The Alaska Raptor Center’s office pal, Tootsie, a saw-whet owl, eyes departing executive director Debbie Reeder. After 13 with the organization, Reeder is leaving her perch. (Brielle Schaeffer, KCAW)

Debbie Reeder is leaving her post as executive director of the Alaska Raptor Center in a few short weeks. During her decade-plus career, she saw the center expand and develop into a world-class attraction.

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Debbie Reeder sometimes loses track of time in the raptor center’s bald eagle flight training aviary. Like other staffers, she’ll go in to check on something and become entranced watching rehabilitating birds eat and play.

“We’ll find that half hour or 45 minutes have gone by and we’re still standing there watching birds.”

It wasn’t always like that. The bookkeeper-turned- executive director gained an appreciation for the winged creatures while on the job the past 13 years.

“I’ve always thought they’re beautiful but you take them for granted. In the sky y ou don’t have interactions with them but they’re really pretty interesting. They’re really pretty individual they all have their own personality just like people or other animals and so they’re kind of fun to observe.”

The center has some 20 resident birds, which cannot survive in the wild. It also rehabilitates hundreds more each year.

Reeder started at the nonprofit ¬ full-service avian hospital as the operations manager in 2002.

“I was actually hired because they needed a bookkeeper here,” she said. “My husband and I had sold a small business and I was so excited to go to work for somebody else and not have to be so responsible and take work home with me and here I am.”

During her tenure, Reeder oversaw the center’s expansion and numerous other projects that made it a must-see attraction. One of her biggest accomplishments was creating an endowment fund to ensure the continuation of education, research and raptor rehabilitation.

She’s also seen some curious and upsetting things when it comes to the eagles, owls, hawks and falcons the center helps. More than 80 percent of their injuries have to do with human interaction. One eagle, Volta, collided with a powerline. Others were hit by cars or ingested poison. One time, she says, a man came running into the center with an injured eagle tucked under his arm like a football.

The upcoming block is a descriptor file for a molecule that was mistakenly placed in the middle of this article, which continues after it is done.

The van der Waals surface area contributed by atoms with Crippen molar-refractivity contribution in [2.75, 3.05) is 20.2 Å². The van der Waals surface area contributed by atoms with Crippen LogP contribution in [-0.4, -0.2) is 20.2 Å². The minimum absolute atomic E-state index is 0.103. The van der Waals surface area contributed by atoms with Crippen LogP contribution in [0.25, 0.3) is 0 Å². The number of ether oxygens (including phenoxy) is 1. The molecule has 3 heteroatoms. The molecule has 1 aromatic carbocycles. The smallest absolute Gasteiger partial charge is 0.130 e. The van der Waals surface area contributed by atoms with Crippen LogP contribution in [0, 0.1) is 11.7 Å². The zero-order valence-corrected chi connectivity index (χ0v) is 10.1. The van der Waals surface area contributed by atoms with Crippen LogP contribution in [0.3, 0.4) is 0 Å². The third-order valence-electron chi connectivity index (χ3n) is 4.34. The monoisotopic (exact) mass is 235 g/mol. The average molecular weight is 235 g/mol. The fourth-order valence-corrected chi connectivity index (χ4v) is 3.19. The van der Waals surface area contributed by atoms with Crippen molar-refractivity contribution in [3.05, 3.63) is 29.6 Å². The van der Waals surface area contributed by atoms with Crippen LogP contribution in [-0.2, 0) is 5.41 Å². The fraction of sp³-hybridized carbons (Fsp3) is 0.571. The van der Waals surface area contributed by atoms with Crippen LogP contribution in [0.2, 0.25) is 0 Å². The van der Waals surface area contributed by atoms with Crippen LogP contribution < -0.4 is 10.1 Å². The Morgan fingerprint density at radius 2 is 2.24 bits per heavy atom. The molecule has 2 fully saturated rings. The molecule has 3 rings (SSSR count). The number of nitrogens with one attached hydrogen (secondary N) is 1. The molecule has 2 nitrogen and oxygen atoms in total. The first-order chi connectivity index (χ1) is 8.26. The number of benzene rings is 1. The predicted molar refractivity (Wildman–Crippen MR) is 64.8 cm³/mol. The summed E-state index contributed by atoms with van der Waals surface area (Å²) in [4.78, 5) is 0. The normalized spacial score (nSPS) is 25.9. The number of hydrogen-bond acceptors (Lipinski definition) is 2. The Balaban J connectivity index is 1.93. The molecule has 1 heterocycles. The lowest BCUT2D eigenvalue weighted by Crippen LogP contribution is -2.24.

“Now we don’t recommend anybody ever, ever do that again, but we looked up and there was a man in running shorts and a tank top with a bald eagle under his arm running through the building it was pretty funny,” Reeder said.

Established in 1980, Reeder has been at the center nearly half of that time. She’s ready to step down for herself and the organization.

“When you get to the point and you come to work and somebody suggests or requests you do something and you think, ‘Oh, darn, I don’t want to do that,’ instead of ‘Hey, great idea, let’s go do it,’ I think that it’s probably time to move on,” she said.

While Reeder is leaving the center, she’s not quite retiring. She plans to continue bookkeeping. She will also work for the railroad in Skagway next summer. And she’s going to spend some time in a much drier climate – Arizona.

Reeder is leaving a big nest to fill, the center’s new director Peter Colson said.

“All’s you have to do is go to trip advisor or talk to anybody who has been here and they just rave about how compassionate and professional the staff is here with the mission that they’re doing,” he said.

A career administrator, Colson used to travel around the nation to see raptors. He has big visions for the future of the center –things that could not have taken flight without Reeder’s leadership in the last decade.

Reeder’s last day is Nov. 7, the date of the Alaska Raptor Center’s fundraiser Raptoberfest.